American Angelica, Angélica, Angelica acutiloba, Angelica archangelica, Angelica atropurpurea, Angelica curtisi, Angelica Dahurica, Angelica officinalis, Angelica sylvestris, Angelicae Dahuricae, Angelicae Dahuricae Radix, Angelicae Fructus, Angelicae Herba, Angelicae Radix, Angelica sylvestris, Angelicae, Angélique, Angélique Archangélique, Angélique Cultivée, Angélique de Bohème, Angélique des Jardins, Angélique Médicinale, Angélique Officinale, Angélique Sauvage, Angélique Vraie, Archangel, Archangelica officinalis, Archangélique, Bai Zhi, Canda, Dang Gui (Angelica root), Du Huo, Garden Angelica, European Angelica, Herbe aux Anges, Herbe du Saint-Esprit, Japanese Angelica, Racine du Saint Esprit, Radix Angelicae, Radix Angelicae Dahuricae, Radix Angelicae Pubescentis, Root of the Holy Ghost, Wild Angelica, Wild Parsnip.


Overview Information

Angelica is a plant. The root, seed, leaf, and fruit are used to make medicine.

Angelica is used for heartburn (dyspepsia), intestinal gas (flatulence), loss of appetite (anorexia), overnight urination (nocturia), arthritis, stroke, dementia, circulation problems, "runny nose" (respiratory catarrh), nervousness and anxiety, fever, plague, and trouble sleeping (insomnia).

Some women use angelica to start their menstrual periods. Sometimes this is done to cause an abortion.

Angelica is also used to increase urine production, improve sex drive, stimulate the production and secretion of phlegm, and kill germs.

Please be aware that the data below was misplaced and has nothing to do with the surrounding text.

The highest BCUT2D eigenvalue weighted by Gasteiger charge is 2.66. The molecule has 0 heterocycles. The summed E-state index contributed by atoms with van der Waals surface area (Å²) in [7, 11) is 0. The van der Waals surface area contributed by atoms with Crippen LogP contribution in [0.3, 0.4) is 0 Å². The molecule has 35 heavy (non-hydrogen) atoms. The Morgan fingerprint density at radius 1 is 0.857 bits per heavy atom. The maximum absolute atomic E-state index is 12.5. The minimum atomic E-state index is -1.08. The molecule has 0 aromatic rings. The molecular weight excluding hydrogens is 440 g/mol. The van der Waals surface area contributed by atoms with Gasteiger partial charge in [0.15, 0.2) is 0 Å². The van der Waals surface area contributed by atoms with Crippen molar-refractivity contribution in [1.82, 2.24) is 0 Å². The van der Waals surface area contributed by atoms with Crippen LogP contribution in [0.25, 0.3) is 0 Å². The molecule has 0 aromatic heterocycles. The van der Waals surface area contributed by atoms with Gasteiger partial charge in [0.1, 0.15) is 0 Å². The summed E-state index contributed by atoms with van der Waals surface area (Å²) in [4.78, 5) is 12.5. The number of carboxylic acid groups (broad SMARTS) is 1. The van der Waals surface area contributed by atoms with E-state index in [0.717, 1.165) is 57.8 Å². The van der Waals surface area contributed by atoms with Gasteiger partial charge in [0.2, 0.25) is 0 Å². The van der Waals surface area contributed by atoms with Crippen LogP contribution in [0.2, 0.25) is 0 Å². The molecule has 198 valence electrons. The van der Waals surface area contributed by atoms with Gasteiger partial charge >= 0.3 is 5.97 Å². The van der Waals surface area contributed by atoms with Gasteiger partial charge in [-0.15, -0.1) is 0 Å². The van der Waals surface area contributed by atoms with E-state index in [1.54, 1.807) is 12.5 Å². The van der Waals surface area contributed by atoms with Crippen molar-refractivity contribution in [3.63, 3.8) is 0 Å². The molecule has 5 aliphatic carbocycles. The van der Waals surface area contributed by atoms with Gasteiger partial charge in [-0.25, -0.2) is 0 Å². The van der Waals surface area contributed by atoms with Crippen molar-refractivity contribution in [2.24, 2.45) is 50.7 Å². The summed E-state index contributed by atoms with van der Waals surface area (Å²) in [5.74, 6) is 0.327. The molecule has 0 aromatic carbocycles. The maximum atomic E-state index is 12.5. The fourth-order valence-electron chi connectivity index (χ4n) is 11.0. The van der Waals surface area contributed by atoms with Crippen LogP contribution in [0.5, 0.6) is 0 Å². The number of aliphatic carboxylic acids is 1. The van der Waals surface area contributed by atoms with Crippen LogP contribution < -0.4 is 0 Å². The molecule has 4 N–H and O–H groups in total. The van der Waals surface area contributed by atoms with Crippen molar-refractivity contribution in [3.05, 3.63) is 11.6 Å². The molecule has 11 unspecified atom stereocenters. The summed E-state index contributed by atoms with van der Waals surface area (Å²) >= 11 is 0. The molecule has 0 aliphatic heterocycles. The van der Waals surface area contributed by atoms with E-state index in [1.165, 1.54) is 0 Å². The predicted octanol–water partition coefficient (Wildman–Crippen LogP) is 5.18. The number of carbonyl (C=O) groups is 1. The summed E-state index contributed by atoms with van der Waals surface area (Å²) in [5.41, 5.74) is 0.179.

Some people apply angelica directly to the skin for nerve pain (neuralgia), joint pain (rheumatism), and skin disorders.In combination with other herbs, angelica is also applied to the skin for treating premature ejaculation.

Angelica is also used as a smell in aromatherapy to reduce symptoms associated with quitting tobacco (nicotine withdrawal).

How does it work?

Angelica contains chemicals that might kill cancer cells and fungus, reduce anxiety, and settle the stomach.


Uses & Effectiveness?

Possibly Effective for

  • Indigestion (dyspepsia). A specific combination product containing angelica (Iberogast, Medical Futures, Inc) seems to improve symptoms of upset stomach including acid reflux, stomach pain, cramping, nausea, and vomiting. The combination includes angelica plus peppermint leaf, clown's mustard plant, German chamomile, caraway, licorice, milk thistle, celandine, and lemon balm.